The world is an ever-shrinking place, thanks to advancements in travel, technology, and broad human endeavors. More people than ever are telecommuting to jobs with headquarters in far-flung places, while others find themselves working with clients in countries distant from their own. All this means one thing: It’s time to learn a new language if you want to get ahead.
Look, we won’t mince words, learning a new language as an adult is hard. As research suggests, learning a new language in adulthood can be difficult because we have already established superior cognitive function. Children, on the other hand, have a much easier time because they process grammar rules differently than adults.
But if you’re dedicated and looking to learn a new language to help you get ahead at a new job, there is one more worthy of your time than all the others: Mandarin.
“Mandarin would be the best choice: This is the native language for 14 percent of the world’s population, and most of those people do not speak English, so it’s all a win,” Emily Oster, associate professor of economics at Brown University, told Quartz.
The language used by more than 1 billion people worldwide will certainly get you in the door at many multinational corporations. As Lifehack reported, companies that are looking for executives who speak Mandarin has risen by 35 percent. Additionally, Lifehack adds, China will likely become the No. 1 economic power on Earth by 2020.
The only downside to taking up Mandarin lessons is the sheer difficulty of learning the very complex language. Instead, many linguistics experts suggest starting with something a little easier, and a little closer to the English language.
“I’d suggest you do not start with any language that has a different alphabet (or no alphabet), such as: Mandarin, Hindi, Arabic, Russian, Japanese, Bengali, and Punjabi,” Sanda Golcea, a noted polyglot, explained in her response to a Quora thread that has now made it onto sites such as Quartz and Business Insider. Instead, Golcea suggested trying out languages like Spanish, Portuguese, German, Italian, or French.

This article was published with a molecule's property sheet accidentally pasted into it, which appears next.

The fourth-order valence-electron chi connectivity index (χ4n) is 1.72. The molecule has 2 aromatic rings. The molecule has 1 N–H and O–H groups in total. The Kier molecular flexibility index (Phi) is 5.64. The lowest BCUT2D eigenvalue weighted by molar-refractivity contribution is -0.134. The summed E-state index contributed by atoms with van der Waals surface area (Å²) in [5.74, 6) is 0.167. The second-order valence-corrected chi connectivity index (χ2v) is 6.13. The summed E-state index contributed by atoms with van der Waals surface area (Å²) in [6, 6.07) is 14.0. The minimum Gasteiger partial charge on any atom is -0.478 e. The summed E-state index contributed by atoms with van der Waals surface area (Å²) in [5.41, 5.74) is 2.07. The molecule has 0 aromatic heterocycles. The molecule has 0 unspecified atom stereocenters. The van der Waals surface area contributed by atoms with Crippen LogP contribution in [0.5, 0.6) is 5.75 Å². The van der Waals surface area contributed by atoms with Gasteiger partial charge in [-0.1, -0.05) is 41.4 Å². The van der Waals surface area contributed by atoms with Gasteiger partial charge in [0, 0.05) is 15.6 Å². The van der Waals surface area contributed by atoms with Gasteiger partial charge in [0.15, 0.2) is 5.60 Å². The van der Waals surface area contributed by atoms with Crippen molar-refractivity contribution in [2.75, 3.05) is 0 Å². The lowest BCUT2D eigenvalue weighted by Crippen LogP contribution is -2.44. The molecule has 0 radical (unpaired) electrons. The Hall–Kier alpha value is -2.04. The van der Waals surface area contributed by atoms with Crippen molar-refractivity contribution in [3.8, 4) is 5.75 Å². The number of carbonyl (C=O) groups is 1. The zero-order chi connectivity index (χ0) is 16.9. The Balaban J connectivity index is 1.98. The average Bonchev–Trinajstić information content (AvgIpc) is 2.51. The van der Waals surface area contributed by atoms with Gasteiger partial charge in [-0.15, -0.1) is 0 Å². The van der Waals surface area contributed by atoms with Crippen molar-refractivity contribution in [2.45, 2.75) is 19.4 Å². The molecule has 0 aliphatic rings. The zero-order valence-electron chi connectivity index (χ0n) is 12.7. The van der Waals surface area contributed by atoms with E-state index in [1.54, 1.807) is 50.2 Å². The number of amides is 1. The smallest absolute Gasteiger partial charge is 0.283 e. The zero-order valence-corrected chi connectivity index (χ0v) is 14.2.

Oster, like Golcea, advocates learning Spanish if you’re simply unable to dedicate the time to picking up Mandarin, but both also note that whatever language you choose needs to be relevant to your own particular goals and future. There’s no point in picking up Mandarin or Spanish if you’re going to be doing business in the Middle East.
If you’ve committed to the idea of learning a language and chosen which one you’re going to try first, the only thing left to do is study. But what’s the best way to go about actually learning the language?
“You cannot expect to just absorb language the way that a child does,” Robert DeKeyser, a professor of second language acquisition at the University of Maryland, told Forbes. “Children are good at learning the underlining system of all the language input they get because they can infer the underlying patterns without understanding the rules. Adults must be conscientious of the rules of the language. Their implicit learning doesn’t work all that well.” The only way to learn a language as an adult, DeKeyser noted, is through total and absolute commitment. “The only way to learn a language is to make quite a bit of effort on a daily basis,” DeKeyser said.
Find the thing that works for you, whether it’s podcasts, audiotapes, classes, or in-person tutoring and stick with it for as long as you can.
According to the U.S. Foreign Service Institute, it takes about 480 hours to reach basic fluency in Spanish. The simplest way to achieve these hours is to study every single day, and to immerse yourself in a culture that speaks that language. Our suggestion? Pack your bags, take a trip, and stay with a host who only speaks the language you’re attempting to learn. You can thank us for your new globe trotting future later.